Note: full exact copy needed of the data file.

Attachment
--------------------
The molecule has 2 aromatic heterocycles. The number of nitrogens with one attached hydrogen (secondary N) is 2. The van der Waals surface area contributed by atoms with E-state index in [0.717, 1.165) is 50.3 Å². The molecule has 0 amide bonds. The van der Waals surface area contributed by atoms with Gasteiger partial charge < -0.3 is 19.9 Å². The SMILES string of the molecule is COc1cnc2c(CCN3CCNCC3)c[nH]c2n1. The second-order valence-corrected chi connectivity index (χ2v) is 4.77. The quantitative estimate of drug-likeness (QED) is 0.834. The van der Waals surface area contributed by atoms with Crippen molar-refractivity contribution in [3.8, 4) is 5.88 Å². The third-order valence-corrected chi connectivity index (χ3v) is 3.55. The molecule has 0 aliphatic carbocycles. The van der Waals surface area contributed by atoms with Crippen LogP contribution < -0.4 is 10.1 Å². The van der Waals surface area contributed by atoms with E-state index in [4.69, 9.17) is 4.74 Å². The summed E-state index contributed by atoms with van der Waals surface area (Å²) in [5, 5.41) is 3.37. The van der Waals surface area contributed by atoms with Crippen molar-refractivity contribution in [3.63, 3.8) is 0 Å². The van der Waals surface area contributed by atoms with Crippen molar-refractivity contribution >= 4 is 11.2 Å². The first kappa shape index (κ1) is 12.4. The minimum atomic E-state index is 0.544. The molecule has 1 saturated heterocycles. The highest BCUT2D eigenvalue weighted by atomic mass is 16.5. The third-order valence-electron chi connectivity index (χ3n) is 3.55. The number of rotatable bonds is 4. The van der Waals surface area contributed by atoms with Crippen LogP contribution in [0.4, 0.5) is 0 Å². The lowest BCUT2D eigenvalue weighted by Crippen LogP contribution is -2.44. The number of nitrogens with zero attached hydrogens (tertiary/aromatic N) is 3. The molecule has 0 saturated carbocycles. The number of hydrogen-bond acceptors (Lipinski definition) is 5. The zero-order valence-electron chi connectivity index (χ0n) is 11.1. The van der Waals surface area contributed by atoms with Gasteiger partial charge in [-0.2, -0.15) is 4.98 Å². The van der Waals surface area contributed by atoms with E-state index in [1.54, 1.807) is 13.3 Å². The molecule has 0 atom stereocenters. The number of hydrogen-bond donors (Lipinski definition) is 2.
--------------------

The molecule has 2 aromatic heterocycles. The number of nitrogens with one attached hydrogen (secondary N) is 2. The van der Waals surface area contributed by atoms with E-state index in [0.717, 1.165) is 50.3 Å². The molecule has 0 amide bonds. The van der Waals surface area contributed by atoms with Gasteiger partial charge < -0.3 is 19.9 Å². The SMILES string of the molecule is COc1cnc2c(CCN3CCNCC3)c[nH]c2n1. The second-order valence-corrected chi connectivity index (χ2v) is 4.77. The quantitative estimate of drug-likeness (QED) is 0.834. The van der Waals surface area contributed by atoms with Crippen molar-refractivity contribution in [3.8, 4) is 5.88 Å². The third-order valence-corrected chi connectivity index (χ3v) is 3.55. The molecule has 0 aliphatic carbocycles. The van der Waals surface area contributed by atoms with Crippen LogP contribution < -0.4 is 10.1 Å². The van der Waals surface area contributed by atoms with E-state index in [4.69, 9.17) is 4.74 Å². The summed E-state index contributed by atoms with van der Waals surface area (Å²) in [5, 5.41) is 3.37. The van der Waals surface area contributed by atoms with Crippen molar-refractivity contribution in [3.63, 3.8) is 0 Å². The van der Waals surface area contributed by atoms with Crippen molar-refractivity contribution >= 4 is 11.2 Å². The first kappa shape index (κ1) is 12.4. The minimum atomic E-state index is 0.544. The molecule has 1 saturated heterocycles. The highest BCUT2D eigenvalue weighted by atomic mass is 16.5. The third-order valence-electron chi connectivity index (χ3n) is 3.55. The number of rotatable bonds is 4. The van der Waals surface area contributed by atoms with Crippen LogP contribution in [0.4, 0.5) is 0 Å². The lowest BCUT2D eigenvalue weighted by Crippen LogP contribution is -2.44. The number of nitrogens with zero attached hydrogens (tertiary/aromatic N) is 3. The molecule has 0 saturated carbocycles. The number of hydrogen-bond acceptors (Lipinski definition) is 5. The zero-order valence-electron chi connectivity index (χ0n) is 11.1. The van der Waals surface area contributed by atoms with Gasteiger partial charge in [-0.2, -0.15) is 4.98 Å². The van der Waals surface area contributed by atoms with E-state index in [1.54, 1.807) is 13.3 Å². The molecule has 0 atom stereocenters. The number of hydrogen-bond donors (Lipinski definition) is 2.